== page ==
Protesters in Ecuador threw projectiles at riot police Wednesday in a second day of violent protests over a fuel price hike ordered by the government to secure an IMF loan. The violence broke out as thousands of people representing indigenous groups, farmers and labor unions marched on a square in downtown Quito near the government headquarters.
After clashes broke out in the area Tuesday, the government of President Lenin Moreno posted security forces there to keep the march from reaching the plaza. Protesters on Wednesday broke off from the main procession and hurled rocks at riot police, who fought back with volleys of tear gas.
The protesters are demanding that Moreno reinstate fuel subsidies that were rescinded after $4.2 billion in loans were agreed with the International Monetary Fund. His government has held talks with protest groups but the march proceeded anyway.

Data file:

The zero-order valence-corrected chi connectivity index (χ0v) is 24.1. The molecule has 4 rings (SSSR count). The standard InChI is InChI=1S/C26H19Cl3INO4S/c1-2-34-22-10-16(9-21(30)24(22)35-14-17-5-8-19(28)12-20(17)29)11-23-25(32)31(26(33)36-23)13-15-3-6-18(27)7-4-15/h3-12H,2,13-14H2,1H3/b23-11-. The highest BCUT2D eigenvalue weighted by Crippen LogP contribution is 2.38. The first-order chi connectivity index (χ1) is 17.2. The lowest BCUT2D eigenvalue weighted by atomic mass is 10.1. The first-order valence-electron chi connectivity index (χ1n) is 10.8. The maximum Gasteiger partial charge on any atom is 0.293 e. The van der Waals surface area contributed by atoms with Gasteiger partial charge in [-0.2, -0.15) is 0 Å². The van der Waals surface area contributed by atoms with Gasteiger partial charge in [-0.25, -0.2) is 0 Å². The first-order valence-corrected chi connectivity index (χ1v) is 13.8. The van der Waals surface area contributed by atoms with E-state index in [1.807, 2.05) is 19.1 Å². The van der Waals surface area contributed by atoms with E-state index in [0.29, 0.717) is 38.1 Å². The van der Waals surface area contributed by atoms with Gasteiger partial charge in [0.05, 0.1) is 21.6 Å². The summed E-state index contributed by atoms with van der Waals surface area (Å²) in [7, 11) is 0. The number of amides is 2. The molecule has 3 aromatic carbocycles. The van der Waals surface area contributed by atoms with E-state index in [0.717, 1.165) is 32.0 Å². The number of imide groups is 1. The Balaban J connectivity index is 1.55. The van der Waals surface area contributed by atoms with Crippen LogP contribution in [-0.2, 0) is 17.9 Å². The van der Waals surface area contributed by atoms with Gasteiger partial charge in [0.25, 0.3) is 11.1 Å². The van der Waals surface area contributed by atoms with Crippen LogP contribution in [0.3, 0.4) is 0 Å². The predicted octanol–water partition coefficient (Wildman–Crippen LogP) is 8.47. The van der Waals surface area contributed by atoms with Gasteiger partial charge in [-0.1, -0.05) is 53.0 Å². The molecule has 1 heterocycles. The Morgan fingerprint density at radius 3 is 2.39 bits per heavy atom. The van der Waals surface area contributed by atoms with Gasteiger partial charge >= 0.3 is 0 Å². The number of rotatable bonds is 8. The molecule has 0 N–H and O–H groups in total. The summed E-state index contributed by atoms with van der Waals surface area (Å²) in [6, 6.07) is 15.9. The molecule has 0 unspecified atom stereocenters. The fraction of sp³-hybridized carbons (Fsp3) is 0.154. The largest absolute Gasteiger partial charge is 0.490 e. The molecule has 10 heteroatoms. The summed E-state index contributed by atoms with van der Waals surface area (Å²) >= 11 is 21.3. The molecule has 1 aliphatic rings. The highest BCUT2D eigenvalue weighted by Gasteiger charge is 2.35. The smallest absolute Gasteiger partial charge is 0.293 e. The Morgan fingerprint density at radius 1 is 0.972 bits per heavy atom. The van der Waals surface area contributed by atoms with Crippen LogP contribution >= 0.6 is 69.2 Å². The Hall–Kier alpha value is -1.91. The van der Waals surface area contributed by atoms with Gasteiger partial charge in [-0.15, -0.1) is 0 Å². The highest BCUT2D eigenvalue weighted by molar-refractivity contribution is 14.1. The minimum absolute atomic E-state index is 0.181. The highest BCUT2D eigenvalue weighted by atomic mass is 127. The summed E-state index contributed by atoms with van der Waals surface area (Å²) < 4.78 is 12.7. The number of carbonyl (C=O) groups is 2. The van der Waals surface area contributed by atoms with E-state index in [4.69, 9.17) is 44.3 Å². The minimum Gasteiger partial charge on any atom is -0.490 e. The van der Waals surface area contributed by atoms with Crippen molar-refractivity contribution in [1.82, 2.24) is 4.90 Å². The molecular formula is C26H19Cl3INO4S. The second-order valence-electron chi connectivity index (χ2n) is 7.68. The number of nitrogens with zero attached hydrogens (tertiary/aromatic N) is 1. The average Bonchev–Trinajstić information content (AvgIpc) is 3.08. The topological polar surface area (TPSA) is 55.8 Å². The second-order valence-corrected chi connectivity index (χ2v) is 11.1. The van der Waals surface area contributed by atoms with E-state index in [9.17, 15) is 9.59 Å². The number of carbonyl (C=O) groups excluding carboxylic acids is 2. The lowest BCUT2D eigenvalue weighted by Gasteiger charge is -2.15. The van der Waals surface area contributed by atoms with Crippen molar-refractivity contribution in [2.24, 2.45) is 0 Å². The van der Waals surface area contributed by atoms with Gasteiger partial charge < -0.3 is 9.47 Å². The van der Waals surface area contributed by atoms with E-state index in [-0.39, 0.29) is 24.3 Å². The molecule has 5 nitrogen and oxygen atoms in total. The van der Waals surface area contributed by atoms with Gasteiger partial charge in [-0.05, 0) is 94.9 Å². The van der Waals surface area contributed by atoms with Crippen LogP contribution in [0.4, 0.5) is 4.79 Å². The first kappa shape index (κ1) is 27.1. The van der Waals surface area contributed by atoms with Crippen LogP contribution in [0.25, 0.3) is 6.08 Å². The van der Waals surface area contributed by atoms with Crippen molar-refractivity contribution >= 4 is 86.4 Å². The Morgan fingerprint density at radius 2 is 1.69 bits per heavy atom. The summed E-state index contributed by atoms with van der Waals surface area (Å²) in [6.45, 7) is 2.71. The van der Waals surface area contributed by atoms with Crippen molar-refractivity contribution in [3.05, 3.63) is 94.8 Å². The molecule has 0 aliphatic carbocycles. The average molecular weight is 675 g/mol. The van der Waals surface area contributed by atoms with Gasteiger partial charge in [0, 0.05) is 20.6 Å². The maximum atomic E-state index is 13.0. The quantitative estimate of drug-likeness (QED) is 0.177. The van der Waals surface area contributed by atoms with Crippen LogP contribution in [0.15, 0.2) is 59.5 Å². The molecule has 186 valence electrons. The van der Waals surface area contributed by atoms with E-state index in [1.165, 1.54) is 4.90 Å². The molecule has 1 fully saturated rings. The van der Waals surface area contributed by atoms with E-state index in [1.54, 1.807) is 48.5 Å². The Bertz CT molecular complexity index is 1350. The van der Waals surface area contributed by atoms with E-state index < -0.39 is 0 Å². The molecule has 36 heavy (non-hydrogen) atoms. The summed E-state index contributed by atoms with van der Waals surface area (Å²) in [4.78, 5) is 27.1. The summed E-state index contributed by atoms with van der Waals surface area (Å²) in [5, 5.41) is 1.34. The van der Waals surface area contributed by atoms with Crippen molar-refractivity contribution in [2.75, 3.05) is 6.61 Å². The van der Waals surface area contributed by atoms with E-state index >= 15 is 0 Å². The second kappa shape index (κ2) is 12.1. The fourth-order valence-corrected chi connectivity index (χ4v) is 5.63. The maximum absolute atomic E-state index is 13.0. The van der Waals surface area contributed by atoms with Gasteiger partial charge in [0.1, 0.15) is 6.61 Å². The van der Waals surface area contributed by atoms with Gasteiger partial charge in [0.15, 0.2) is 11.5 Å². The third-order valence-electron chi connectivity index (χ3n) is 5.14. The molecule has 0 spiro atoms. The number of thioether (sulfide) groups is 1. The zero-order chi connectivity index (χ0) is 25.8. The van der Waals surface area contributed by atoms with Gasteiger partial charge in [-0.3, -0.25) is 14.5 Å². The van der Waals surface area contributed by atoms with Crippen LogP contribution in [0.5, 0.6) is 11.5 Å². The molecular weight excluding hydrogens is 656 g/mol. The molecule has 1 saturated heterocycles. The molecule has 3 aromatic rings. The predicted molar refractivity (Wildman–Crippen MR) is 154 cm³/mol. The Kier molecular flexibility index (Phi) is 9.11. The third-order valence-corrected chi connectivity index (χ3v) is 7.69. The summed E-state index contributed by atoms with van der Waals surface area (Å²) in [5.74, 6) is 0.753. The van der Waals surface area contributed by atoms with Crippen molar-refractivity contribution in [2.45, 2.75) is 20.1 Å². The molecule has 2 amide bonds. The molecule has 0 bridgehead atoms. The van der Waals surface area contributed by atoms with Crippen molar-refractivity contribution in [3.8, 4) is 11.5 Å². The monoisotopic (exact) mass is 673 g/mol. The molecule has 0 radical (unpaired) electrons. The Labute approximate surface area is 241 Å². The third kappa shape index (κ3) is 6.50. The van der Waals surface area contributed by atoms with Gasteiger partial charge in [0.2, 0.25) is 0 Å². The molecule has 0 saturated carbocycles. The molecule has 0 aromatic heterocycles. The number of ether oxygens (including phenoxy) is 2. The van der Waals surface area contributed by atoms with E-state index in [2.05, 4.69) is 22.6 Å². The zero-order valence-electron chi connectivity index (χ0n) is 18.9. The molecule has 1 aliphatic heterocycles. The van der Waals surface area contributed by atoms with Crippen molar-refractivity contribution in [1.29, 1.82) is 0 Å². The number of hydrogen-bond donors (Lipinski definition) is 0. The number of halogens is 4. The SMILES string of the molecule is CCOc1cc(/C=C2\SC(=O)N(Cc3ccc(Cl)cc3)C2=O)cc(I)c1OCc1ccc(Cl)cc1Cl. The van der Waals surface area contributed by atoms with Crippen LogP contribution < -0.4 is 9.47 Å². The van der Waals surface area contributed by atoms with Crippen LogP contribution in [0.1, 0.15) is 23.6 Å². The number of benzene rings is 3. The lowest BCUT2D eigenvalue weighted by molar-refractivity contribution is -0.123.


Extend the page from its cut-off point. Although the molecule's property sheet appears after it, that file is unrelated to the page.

On Tuesday, clashes between security forces and protesters broke out near Congress and demonstrators -- many of them indigenous men armed with sticks and whips -- surged through a security cordon and into the building. They rushed into the meeting room and occupied the podium, but were soon evicted by security forces.
Moreno subsequently ordered an overnight curfew to protect public buildings. He declared a state of emergency over the nationwide protests last week. The demonstrations broke out after increases of up to 120 percent in fuel prices came into force on October 3.
They have so far left one civilian dead and 77 people injured, the majority of them security forces, the government said. A total of 477 people have been detained. (AFP)